07 Jul • 3 min Read
A skip bin is a handy waste solution that can be used for many functions. Not only is it the main part of our profession, but it is also arguably one of the most efficient ways of removing waste.
Although easily identified and often seen in communities worldwide today, skip bins haven’t always been the popular design they are today. In fact, the idea of skip bins has been said to initially come from beekeepers — yes, beekeepers!
To discover the interesting evolution of the skip bin starting from its random origin, keep reading!
The creation of skip bins
As mentioned earlier, the general idea of skip bins has been said to originate from European beekeepers in the 1700s. Unlike the skip bins we provide to our clients around Western Sydney, these skips were baskets of straw, wicker or hollowed logs. Made to build bee colonies, this procedure became outdated and slowly forgotten by the 1800s.
A closer version of the skips we see today was first seen in the mines during the Industrial Revolution. It was a jumbo version of wheeled baskets that was made to transfer materials around quickly. It was also used by miners to measure what they have dug out so far. This version is still used today but as steel containers on tracks.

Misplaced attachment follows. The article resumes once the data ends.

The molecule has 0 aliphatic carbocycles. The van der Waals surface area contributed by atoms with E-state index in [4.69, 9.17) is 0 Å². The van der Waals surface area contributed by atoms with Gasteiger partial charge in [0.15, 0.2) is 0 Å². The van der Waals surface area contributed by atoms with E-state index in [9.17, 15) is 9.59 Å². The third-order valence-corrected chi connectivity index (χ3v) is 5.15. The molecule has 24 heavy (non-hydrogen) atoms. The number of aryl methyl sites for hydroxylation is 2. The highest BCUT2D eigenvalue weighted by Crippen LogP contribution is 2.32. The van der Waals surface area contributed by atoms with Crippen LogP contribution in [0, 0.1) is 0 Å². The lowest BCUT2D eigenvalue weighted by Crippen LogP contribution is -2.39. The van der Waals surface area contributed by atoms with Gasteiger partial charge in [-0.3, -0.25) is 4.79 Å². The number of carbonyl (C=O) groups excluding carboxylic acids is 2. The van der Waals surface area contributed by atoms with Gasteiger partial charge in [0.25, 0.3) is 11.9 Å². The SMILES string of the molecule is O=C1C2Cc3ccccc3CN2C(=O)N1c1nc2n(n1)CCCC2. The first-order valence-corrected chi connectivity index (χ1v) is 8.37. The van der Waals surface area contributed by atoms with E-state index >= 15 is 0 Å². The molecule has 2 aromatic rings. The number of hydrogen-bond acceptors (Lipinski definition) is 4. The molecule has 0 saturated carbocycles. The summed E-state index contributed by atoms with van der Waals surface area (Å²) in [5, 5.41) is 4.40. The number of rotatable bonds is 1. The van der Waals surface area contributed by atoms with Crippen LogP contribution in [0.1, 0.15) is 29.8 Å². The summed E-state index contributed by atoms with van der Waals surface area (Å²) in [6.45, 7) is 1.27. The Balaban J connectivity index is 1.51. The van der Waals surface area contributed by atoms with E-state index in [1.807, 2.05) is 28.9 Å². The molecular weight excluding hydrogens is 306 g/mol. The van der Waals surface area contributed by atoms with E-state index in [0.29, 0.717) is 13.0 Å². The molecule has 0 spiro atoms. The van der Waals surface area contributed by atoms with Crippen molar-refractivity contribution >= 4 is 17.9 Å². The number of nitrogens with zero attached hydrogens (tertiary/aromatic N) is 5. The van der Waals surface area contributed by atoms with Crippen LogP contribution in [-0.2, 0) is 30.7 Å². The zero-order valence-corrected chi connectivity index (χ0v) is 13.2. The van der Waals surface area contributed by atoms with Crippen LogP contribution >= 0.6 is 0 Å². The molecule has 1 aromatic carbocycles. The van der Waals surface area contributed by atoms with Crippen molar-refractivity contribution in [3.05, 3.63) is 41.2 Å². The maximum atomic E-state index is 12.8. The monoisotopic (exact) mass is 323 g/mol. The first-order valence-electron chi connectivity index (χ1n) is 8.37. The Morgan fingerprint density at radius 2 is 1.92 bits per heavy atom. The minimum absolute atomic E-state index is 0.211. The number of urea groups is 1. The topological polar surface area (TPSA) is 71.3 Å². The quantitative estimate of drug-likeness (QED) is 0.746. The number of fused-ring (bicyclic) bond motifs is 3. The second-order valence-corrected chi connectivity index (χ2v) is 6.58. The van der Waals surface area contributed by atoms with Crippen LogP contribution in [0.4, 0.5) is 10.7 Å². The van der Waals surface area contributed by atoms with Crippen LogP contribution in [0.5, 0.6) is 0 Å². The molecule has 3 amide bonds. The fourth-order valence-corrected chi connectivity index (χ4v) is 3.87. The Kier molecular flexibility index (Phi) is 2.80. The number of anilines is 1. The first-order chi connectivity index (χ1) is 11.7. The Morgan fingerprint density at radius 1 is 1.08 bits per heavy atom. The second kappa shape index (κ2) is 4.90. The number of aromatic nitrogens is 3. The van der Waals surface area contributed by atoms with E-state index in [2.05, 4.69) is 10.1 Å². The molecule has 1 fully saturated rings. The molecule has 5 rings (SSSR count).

As for the name, it wasn’t always called ‘skip bin’. During the Industrial Revolution, skips were deemed a ‘skep’, which originates from the Norse language word ‘skeppa’, that essentially means basket. Since then, the term has evolved to ‘skip’ and eventually ‘skip bins’.
The evolution of skip bins
After the Industrial Revolution, skips saw a different purpose. Within the 1920s, tradespeople in the Southport area of England started using containers that closely resembled the ones used in the coal mines.
From functioning as construction skips to collecting general waste, this is where they began to be used for rubbish removal.
During this time, a problem occurred where waste collection was becoming increasingly hard to manage. In a meeting discussing this issue, a truck manufacturing employee suggested the idea of utility vehicles carrying around detached boxes to collect materials, introducing the skip bin hire we see today.
Modern day skip bins
Observing the success of skip bin hire in England, many countries around the world, including Australia, started to adopt their own services. By the 1960s, Australian skip bin hire companies were operating and in full swing.
Since being used as a hire service, many skip bin sizes have been created to cater to many different waste situations. This also includes a range of skip bin categories.
Furthermore, the process of getting a skip has since changed. Take Matt’s Skip Bins for example. Not only do we have full functioning trucks with skip bin loaders, but we have also moved online.
This means you don’t have to call up for a bin like you would have a decade ago. Now, you can simply go on our website and order any of our skip bins online without talking to anyone — nice and easy!
Now, you know how and where those metal skips you see on the side of the road came from! All history lessons aside, if you want a skip, speak to the professionals at Matt’s Skip Bins.
Our skips are as modern and advanced as they come! With a smooth delivery and pickup process, it will be hard to go past our convenient services. For more information or to book a skip, visit our website today.